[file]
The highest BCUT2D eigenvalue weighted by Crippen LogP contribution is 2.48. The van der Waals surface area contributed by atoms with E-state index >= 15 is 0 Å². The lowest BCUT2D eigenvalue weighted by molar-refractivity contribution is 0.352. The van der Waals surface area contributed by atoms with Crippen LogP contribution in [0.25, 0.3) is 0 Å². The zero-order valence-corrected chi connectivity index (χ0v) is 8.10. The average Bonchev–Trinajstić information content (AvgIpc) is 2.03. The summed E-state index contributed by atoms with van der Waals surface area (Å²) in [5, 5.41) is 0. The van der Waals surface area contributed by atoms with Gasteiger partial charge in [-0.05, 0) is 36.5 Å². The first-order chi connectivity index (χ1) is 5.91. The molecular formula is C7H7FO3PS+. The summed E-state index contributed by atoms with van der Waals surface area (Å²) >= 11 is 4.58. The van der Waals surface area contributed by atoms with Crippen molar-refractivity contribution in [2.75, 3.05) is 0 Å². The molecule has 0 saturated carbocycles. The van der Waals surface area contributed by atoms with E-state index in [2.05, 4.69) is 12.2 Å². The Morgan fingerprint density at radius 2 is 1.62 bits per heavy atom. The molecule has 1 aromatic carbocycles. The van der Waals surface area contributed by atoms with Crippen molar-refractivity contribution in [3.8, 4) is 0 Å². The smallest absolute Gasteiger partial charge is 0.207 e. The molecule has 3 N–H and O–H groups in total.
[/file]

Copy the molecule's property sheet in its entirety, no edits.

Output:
The highest BCUT2D eigenvalue weighted by Crippen LogP contribution is 2.48. The van der Waals surface area contributed by atoms with E-state index >= 15 is 0 Å². The lowest BCUT2D eigenvalue weighted by molar-refractivity contribution is 0.352. The van der Waals surface area contributed by atoms with Crippen LogP contribution in [0.25, 0.3) is 0 Å². The zero-order valence-corrected chi connectivity index (χ0v) is 8.10. The average Bonchev–Trinajstić information content (AvgIpc) is 2.03. The summed E-state index contributed by atoms with van der Waals surface area (Å²) in [5, 5.41) is 0. The van der Waals surface area contributed by atoms with Gasteiger partial charge in [-0.05, 0) is 36.5 Å². The first-order chi connectivity index (χ1) is 5.91. The molecular formula is C7H7FO3PS+. The summed E-state index contributed by atoms with van der Waals surface area (Å²) >= 11 is 4.58. The van der Waals surface area contributed by atoms with Crippen molar-refractivity contribution in [2.75, 3.05) is 0 Å². The molecule has 0 saturated carbocycles. The van der Waals surface area contributed by atoms with E-state index in [2.05, 4.69) is 12.2 Å². The Morgan fingerprint density at radius 2 is 1.62 bits per heavy atom. The molecule has 1 aromatic carbocycles. The van der Waals surface area contributed by atoms with Crippen molar-refractivity contribution in [3.8, 4) is 0 Å². The smallest absolute Gasteiger partial charge is 0.207 e. The molecule has 3 N–H and O–H groups in total.